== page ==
Over the past two decades or so, the percentage of U.S. households with outstanding student loan debt has more than doubled, from 9% in 1989 to 19% in 2010. In the same period, the average amount of that debt has risen from $9,634 in 1989 to $26,682 in 2010.
The data comes from the Pew Center and is included in its report, “A Record One-in-Five Households Now Owe Student Loan Debt.”
Not surprisingly, perhaps, the households with the lowest income owe the most as a percentage of household income. And 40% of households headed by persons under 35 years old have outstanding student loans.
The amounts borrowed by the heaviest borrowers have also jumped. In 2007, 10% of student borrowers owed more than $54,238. Just three years later, 10% of student debtors owed more than $61,894.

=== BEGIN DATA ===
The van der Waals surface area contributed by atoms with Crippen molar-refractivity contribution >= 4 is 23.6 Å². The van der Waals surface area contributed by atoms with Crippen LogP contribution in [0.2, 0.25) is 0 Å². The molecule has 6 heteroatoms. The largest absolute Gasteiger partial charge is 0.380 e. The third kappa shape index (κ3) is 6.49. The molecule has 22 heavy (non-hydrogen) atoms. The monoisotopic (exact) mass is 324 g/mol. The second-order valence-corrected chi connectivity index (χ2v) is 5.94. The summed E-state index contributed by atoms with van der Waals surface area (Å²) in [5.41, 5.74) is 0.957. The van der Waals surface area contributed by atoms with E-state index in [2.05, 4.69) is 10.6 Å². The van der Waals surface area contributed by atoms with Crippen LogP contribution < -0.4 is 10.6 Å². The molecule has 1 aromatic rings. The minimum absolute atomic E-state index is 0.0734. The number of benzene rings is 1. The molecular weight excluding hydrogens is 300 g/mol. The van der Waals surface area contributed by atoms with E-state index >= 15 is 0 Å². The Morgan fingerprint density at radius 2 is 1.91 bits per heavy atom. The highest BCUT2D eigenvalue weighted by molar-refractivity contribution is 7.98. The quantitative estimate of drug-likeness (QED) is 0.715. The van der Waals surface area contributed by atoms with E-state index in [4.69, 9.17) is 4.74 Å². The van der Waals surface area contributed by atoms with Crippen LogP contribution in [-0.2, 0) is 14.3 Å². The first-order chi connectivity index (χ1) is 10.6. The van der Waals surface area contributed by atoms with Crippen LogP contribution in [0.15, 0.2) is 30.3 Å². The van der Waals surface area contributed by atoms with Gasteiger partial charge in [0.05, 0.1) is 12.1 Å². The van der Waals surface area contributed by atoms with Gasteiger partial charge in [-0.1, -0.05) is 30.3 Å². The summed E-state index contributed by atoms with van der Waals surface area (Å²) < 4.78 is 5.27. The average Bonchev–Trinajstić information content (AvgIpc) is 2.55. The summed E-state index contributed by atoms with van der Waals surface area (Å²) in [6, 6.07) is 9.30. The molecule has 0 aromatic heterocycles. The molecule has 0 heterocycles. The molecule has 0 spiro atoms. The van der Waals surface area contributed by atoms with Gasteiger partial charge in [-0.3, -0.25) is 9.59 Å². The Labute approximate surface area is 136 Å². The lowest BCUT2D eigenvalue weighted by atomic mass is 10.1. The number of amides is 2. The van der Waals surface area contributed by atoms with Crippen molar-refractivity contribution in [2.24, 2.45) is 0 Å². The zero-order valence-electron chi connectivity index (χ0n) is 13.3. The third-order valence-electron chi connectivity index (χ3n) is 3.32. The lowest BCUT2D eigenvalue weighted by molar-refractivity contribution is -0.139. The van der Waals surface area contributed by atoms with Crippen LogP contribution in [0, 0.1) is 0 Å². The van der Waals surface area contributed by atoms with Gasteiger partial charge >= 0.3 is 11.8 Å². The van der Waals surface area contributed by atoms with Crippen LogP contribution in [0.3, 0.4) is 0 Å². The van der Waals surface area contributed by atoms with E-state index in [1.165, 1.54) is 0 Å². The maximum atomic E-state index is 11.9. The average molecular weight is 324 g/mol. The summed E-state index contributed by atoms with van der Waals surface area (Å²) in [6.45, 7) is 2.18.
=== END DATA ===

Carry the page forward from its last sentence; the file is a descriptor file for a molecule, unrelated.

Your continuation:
Another interesting point in the Pew study is that while higher income households have been paying off their debts in the period between 2007 and 2010, the bottom two quintiles in income groups actually have increased their total debt burdens. In 2007, for example, the lowest quintile (less than $21,044 in income) owed a mean of $17,579 in total household debt, while the highest quintile (more than $146,792 in income) owed a mean of $328,287. By 2010, debt among the lowest quintile had risen to $26,779 and debt among the top quintile had fallen to $327,912.
The Pew Center study is available here.